August 1, 2012
By Nile Gardiner, Ph.D.
The Obama presidency is fond of issuing apologies for America on the world stage, but very rarely makes them at home to Americans. White House Communications Director Dan Pfeiffer has just issued one to Washington Post columnist and Fox News contributor Charles Krauthammer, who last week wrote an op-ed berating the Obama administration for removing a bust of Sir Winston Churchill from the Oval Office when it came to power. Pfeiffer had issued a stinging attack on Krauthammer, alleging that his Churchill bust reference was “100 percent false.” Krauthammer was of course 100 percent correct, and the British Embassy in Washington even issued a statement contradicting Pfeifer’s remarks.
Here is the full text of Pfeiffer’s mea culpa, published on the White House blog in the form of an open letter to Mr. Krauthammer:
I take your criticism seriously and you are correct that you are owed an apology. There was clearly an internal confusion about the two busts and there was no intention to deceive. I clearly overshot the runway in my post. The point I was trying to make – under the belief that the Bust in the residence was the one previously in the Oval Office– was that this oft repeated talking point about the bust being a symbol of President Obama’s failure to appreciate the special relationship is false. The bust that was returned was returned as a matter of course with all the other artwork that had been loaned to President Bush for display in his Oval Office and not something that President Obama or his Administration chose to do. I still think this is an important point and one I wish I had communicated better.
A better understanding of the facts on my part and a couple of deep breaths at the outset would have prevented this situation. Having said all that, barring a miracle comeback from the Phillies I would like to see the Nats win a world series even if it comes after my apology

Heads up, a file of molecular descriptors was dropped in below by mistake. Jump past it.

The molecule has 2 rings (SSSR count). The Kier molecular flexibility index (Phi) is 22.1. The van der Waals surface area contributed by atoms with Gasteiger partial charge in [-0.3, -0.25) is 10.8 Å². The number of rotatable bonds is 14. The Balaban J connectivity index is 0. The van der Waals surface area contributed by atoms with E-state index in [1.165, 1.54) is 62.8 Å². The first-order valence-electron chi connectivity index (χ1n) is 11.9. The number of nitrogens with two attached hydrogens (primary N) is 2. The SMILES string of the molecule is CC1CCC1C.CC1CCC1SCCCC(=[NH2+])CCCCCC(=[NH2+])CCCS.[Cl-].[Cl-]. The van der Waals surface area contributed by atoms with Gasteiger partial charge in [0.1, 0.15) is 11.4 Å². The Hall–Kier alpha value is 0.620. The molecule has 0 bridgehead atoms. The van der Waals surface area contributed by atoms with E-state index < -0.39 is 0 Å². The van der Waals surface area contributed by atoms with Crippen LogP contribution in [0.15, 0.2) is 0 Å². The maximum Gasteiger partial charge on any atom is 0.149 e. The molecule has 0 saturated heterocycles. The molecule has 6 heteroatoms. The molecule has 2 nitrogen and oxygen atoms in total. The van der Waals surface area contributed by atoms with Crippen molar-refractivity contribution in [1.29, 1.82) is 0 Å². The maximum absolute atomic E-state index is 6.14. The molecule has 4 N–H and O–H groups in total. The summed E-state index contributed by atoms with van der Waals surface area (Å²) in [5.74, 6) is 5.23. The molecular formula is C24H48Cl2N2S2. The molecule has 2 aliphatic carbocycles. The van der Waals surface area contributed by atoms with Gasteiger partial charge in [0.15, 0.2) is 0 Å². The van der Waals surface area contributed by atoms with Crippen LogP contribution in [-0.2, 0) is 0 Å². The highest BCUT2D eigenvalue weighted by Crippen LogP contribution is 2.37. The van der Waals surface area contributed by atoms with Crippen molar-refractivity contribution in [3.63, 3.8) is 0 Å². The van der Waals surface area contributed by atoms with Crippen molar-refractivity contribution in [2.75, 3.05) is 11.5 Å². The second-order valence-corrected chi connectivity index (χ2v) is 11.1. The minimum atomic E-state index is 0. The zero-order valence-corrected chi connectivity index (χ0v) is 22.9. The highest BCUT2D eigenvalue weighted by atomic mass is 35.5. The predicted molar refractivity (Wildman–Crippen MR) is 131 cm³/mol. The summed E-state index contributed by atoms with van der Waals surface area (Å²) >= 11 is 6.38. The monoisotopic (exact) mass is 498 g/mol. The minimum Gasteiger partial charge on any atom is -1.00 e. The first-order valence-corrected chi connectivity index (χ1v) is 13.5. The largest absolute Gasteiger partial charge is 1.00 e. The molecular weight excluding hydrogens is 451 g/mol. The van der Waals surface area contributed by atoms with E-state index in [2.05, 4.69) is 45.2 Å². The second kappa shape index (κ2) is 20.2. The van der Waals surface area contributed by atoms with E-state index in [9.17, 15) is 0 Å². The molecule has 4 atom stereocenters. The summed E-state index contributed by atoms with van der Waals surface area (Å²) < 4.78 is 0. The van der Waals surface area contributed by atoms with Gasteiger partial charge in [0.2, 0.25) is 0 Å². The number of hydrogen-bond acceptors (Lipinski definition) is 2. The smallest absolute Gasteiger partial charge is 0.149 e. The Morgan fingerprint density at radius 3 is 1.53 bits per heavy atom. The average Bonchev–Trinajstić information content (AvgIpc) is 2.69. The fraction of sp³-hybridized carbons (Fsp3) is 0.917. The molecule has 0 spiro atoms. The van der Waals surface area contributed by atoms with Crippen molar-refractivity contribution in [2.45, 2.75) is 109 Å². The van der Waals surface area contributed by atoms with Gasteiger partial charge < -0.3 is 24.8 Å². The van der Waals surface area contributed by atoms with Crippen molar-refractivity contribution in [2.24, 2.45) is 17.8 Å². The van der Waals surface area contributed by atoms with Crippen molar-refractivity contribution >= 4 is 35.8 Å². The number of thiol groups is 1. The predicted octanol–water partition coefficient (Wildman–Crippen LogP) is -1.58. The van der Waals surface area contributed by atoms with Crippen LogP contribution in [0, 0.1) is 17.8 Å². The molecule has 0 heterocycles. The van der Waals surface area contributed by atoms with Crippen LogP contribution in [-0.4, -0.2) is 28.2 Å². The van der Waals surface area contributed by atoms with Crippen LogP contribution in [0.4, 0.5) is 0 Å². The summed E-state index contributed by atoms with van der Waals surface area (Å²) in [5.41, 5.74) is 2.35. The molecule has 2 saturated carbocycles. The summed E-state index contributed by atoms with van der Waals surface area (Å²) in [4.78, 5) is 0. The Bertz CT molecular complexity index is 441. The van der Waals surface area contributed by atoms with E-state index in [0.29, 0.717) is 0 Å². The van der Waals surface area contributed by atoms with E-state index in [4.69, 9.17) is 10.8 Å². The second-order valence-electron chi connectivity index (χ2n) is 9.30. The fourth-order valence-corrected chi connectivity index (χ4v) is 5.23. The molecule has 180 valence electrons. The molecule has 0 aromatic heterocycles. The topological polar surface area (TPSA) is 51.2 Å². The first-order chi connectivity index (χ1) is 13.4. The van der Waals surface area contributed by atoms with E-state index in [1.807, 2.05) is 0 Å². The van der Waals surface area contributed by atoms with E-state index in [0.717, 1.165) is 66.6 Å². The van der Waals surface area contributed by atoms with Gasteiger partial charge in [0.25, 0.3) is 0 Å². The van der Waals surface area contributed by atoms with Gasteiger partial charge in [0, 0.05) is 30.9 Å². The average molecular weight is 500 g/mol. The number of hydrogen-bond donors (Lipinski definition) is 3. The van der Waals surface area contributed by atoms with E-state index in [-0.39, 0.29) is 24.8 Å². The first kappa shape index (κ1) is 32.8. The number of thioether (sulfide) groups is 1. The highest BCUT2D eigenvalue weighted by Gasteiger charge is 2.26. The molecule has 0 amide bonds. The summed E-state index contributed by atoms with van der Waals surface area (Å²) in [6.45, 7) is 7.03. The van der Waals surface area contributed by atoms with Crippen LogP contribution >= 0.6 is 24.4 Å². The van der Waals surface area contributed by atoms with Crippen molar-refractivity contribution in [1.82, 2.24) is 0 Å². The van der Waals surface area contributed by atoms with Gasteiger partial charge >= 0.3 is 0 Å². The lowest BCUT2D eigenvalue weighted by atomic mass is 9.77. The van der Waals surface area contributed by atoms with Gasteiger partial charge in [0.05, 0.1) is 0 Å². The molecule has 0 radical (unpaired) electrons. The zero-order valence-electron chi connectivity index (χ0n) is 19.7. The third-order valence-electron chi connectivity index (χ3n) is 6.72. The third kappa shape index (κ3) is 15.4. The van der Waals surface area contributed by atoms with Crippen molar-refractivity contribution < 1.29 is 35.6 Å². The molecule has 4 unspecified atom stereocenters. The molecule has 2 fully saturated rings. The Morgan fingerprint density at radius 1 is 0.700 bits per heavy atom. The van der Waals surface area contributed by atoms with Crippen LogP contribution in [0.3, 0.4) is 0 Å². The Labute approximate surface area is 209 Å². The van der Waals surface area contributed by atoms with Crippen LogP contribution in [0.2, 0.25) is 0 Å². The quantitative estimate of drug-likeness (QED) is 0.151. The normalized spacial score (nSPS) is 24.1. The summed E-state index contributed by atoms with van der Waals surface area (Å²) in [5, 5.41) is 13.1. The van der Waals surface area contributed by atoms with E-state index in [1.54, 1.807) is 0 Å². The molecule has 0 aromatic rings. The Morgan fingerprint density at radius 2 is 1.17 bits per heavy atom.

It is good to see Mr. Pfeiffer finally issue a formal apology, after his juvenile and remarkably ignorant rebuttal of Mr. Krauthammer's Post column generated a media storm. But this does not by any means end the controversy over the decision by the White House to return the Churchill bust. There is still an air of defiance in Pfeiffer’s words, and he categorically claims that the bust was sent back “as a matter of course,” and its return to the British government was “not something that President Obama or his Administration chose to do.”
As I noted in my previous blog on the subject, however, both The Sunday Telegraph and The Times of London ran major articles back in early 2009 revealing that British officials had made it clear to the White House that President Obama could keep the Churchill bust in the Oval Office. In other words, it was the White House’s firm decision to return the bust, and no request was made by the British to have it back. This looks awfully like a deliberate snub of America’s closest friend and ally, and it would be good for the White House to acknowledge the truth, rather than continue to spin a blatantly false and misleading line.
First appeared in The Telegraph.
Nile Gardiner, Ph.D.
Director, Margaret Thatcher Center for Freedom
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